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Central America to UN: Declare Region High Risk Area

  • Climate migrants fleeing storm-stricken Central America struggle to find refuge. Experts say migration from this region will likely grow as natural disasters intensify due to climate change.

    Climate migrants fleeing storm-stricken Central America struggle to find refuge. Experts say migration from this region will likely grow as natural disasters intensify due to climate change. | Photo: Twitter @CliMig

Published 14 June 2021
Opinion

Migration from Central America to the United States has been on the rise since 2018, with people claiming to flee the poverty and violence affecting their countries, a situation that has been aggravated by the Covid-19 pandemic and the passage of hurricanes Eta and Iota in 2020.

The Central American Integration System (SICA) countries will ask the United Nations (UN) to declare the region as highly vulnerable and at high risk to natural phenomena, which are partly responsible for the growing migration to the United States.

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"One of the things that most concerns us is the issue of disasters that we are experiencing on a recurring basis. Therefore, the Central American Integration System (SICA) and CARICOM position before the United Nations will be to request that the Central American and Caribbean region be declared a region of high vulnerability and high risk", said the president of Guatemala Alejandro Giammattei, to the press.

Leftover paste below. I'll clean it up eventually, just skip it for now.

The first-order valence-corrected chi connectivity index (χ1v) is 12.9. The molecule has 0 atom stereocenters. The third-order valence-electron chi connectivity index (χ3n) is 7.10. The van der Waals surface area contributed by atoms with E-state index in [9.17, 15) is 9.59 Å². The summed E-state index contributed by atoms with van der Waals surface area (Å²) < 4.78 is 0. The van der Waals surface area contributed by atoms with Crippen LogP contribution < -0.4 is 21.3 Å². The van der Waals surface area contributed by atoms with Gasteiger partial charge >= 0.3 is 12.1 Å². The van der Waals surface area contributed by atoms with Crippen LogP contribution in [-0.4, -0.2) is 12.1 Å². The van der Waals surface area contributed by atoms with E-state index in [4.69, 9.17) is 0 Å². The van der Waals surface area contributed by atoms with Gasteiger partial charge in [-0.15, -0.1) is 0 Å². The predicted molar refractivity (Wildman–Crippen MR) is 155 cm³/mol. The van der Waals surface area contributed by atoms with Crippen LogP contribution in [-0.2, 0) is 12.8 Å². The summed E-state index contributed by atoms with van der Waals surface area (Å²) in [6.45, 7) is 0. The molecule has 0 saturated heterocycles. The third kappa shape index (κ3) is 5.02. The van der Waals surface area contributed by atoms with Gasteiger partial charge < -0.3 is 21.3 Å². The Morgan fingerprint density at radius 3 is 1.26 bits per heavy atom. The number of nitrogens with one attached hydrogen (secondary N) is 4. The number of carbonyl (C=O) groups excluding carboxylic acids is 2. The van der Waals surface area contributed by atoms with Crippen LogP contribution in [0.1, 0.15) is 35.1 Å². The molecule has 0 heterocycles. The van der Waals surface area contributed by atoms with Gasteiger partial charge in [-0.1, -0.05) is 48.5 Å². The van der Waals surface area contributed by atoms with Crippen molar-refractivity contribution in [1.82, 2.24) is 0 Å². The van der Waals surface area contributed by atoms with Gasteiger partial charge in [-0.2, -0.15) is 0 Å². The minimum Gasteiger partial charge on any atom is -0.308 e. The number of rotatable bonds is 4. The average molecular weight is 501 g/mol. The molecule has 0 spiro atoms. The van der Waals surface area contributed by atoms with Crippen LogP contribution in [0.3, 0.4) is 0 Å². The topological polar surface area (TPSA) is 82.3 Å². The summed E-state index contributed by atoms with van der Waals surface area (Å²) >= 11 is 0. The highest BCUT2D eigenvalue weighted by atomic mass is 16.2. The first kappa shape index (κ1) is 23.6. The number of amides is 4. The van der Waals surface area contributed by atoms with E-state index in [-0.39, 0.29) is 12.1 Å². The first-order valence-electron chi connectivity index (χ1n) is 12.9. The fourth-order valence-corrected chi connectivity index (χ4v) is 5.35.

During the III Extraordinary SICA-Spain Summit, the agreement was reached in San José, Costa Rica, where the president of the Spanish government, Pedro Sánchez, participated as a guest.

This way, we could have access to funds to help us repair damaged structures cyclically because we experience damages every year, and every year our countries further get into debt," said Giammattei, who will assume the pro tempore presidency of SICA in July. "And it is not us who are causing this climate change, but the large industrialized countries that have encouraged it," he added.

In this regard, the president of Costa Rica, Carlos Alvarado, who holds the presidency of SICA, said that during the Summit, they shared "common concerns. One of them was climate change, which generates droughts and floods."

We are struck by how phenomena such as hurricanes have worsened, affecting us especially in rural areas, damaging crops and infrastructure, which has forced governments to adopt credits to deal with it," said Alvarado.

Migration from Central America to the United States has been on the rise since 2018, with people claiming to flee the poverty and violence affecting their countries, a situation that has been aggravated by the Covid-19 pandemic and the passage of hurricanes Eta and Iota in 2020.

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